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- Chinese Puzzle, 1936
- Black Narcissus, 1938
- The Lady and The Unicorn, 1938
- A House with Four Rooms, 1949
- Breakfast with the Nikolides, 1952
- Kingfishers Catch Fire, 1953
- An Episode of Sparrows, 1956
- The Greengage Summer, 1958
- Little Plum, 1963
- Two Under the Indian Sun, 1966
- In This House of Brede, 1969
- Shiva's Pigeons, 1972
- The Peacock Spring, 1975
- Five for Sorrow, Ten for Joy, 1979
- The Dark Horse, 1981
- A Time to Dance, No Time To Weep, 1987
- Coromandel Sea Change, 1991
A Good Place To Start
|An Episode of Sparrows||1|
|The Greengage Summer||1|
Rumer Godden (1907 - 1998)
added by Mitchard1111
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Margaret Rumer Godden was born Dec. 10, 1907, in Sussex, England. She was nine months old when her family moved to India, where her father ran a shipping line. Her works are a powerful blending of the cool English blood in her veins and the hot India sun under which she lived for so many years.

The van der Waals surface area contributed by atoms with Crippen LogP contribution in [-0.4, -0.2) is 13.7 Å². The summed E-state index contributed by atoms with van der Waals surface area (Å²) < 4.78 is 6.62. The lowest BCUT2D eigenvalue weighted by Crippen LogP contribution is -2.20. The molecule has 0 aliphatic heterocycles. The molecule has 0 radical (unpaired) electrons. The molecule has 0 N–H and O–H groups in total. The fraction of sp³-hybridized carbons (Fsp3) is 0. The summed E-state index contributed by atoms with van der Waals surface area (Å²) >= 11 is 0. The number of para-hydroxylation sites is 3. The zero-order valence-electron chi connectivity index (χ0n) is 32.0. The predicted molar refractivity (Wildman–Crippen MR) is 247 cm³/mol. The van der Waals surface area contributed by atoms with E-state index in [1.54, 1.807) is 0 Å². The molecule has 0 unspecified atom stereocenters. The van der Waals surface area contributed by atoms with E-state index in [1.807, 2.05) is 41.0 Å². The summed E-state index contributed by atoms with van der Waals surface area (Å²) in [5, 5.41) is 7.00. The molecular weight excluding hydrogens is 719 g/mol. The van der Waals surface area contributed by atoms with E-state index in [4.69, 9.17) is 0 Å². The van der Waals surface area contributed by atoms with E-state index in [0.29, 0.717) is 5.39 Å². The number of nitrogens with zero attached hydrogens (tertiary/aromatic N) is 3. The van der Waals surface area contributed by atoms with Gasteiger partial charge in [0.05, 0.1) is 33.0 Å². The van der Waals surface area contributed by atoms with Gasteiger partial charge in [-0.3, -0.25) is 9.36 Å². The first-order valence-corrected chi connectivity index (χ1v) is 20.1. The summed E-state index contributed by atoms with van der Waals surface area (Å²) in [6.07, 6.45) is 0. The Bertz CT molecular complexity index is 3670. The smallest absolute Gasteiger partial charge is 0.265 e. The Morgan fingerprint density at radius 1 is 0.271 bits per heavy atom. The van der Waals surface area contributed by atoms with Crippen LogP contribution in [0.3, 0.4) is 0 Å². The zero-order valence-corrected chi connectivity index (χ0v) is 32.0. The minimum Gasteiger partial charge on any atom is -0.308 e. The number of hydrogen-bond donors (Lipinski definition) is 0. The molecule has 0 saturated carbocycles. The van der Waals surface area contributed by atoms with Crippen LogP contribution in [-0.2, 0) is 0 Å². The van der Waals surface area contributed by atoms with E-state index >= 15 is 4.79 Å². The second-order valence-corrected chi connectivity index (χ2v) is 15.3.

"Our house was streaked with Indian or Indian streaked with English," Godden wrote in "Two Under the Indian Sun," a memoir co-authored with her sister Jon Godden in 1966.
She returned to London at age 20 to learn how to teach dance to children, and opened a school back in India. She fell in love with a stockbroker, Laurence Sinclair Foster, became pregnant and married him. Returning to England while she was pregnant, she wrote her first book, "Chinese Puzzle," published in 1936. The baby died at birth, but the ill-suited couple later had two daughters. The marriage ended in 1941, and Foster left her penniless and alone in Calcutta. "I have distrusted charm ever since," she said.
She tried to repay his debts, and moved her family into a mountain cottage where she ran a school, made herbal teas for sale, and wrote books. The family survived an apparent poisoning attempt by two servants, an episode that figured in her 1953 novel, "Kingfishers Catch Fire." Another novel of India, "The River," published in 1949, was one of her most acclaimed books and was made into a film by Jean Renoir in 1951. She returned to England to stay in 1945, and made a happy second marriage in 1949 to James Haynes-Dixon, who died in 1973.
Rumer Godden was the author of more than 60 books, including novels, short story collections, poetry, plays and non-fiction. She published her 21st novel, "Cromartie vs. the God Shiva," in 1997. Rumer Godden died November 8, 1998, in Thornhill, Scotland, at the age of 90.
Another bio (at imdb, of all places), says that Godden received an OBE in 1993. And: "Rumer was a precocious child and wrote her auto-biography when she was only 6!"